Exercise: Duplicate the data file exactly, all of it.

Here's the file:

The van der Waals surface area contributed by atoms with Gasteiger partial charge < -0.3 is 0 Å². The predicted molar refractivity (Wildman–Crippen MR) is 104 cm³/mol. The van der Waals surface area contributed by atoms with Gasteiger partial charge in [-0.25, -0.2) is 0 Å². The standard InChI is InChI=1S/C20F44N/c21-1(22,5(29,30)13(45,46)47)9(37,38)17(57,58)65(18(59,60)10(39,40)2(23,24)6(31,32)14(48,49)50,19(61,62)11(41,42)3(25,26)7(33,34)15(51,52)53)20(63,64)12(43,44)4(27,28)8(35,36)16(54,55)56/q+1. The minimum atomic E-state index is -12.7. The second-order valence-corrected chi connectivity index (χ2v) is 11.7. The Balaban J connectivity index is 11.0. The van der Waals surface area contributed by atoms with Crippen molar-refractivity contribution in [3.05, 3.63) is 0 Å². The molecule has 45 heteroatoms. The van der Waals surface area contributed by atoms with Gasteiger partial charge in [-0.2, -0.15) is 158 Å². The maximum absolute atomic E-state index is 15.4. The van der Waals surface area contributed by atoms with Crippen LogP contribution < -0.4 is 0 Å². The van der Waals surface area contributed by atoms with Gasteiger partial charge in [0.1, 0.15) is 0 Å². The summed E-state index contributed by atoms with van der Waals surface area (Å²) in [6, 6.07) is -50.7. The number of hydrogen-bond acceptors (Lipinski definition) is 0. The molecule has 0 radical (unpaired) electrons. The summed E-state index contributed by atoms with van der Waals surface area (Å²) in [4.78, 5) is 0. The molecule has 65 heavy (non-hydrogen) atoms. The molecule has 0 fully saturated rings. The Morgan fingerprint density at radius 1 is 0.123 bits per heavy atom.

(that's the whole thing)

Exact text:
The van der Waals surface area contributed by atoms with Gasteiger partial charge < -0.3 is 0 Å². The predicted molar refractivity (Wildman–Crippen MR) is 104 cm³/mol. The van der Waals surface area contributed by atoms with Gasteiger partial charge in [-0.25, -0.2) is 0 Å². The standard InChI is InChI=1S/C20F44N/c21-1(22,5(29,30)13(45,46)47)9(37,38)17(57,58)65(18(59,60)10(39,40)2(23,24)6(31,32)14(48,49)50,19(61,62)11(41,42)3(25,26)7(33,34)15(51,52)53)20(63,64)12(43,44)4(27,28)8(35,36)16(54,55)56/q+1. The minimum atomic E-state index is -12.7. The second-order valence-corrected chi connectivity index (χ2v) is 11.7. The Balaban J connectivity index is 11.0. The van der Waals surface area contributed by atoms with Crippen molar-refractivity contribution in [3.05, 3.63) is 0 Å². The molecule has 45 heteroatoms. The van der Waals surface area contributed by atoms with Gasteiger partial charge in [-0.2, -0.15) is 158 Å². The maximum absolute atomic E-state index is 15.4. The van der Waals surface area contributed by atoms with Crippen LogP contribution < -0.4 is 0 Å². The van der Waals surface area contributed by atoms with Gasteiger partial charge in [0.1, 0.15) is 0 Å². The summed E-state index contributed by atoms with van der Waals surface area (Å²) in [6, 6.07) is -50.7. The number of hydrogen-bond acceptors (Lipinski definition) is 0. The molecule has 0 radical (unpaired) electrons. The summed E-state index contributed by atoms with van der Waals surface area (Å²) in [4.78, 5) is 0. The molecule has 65 heavy (non-hydrogen) atoms. The molecule has 0 fully saturated rings. The Morgan fingerprint density at radius 1 is 0.123 bits per heavy atom.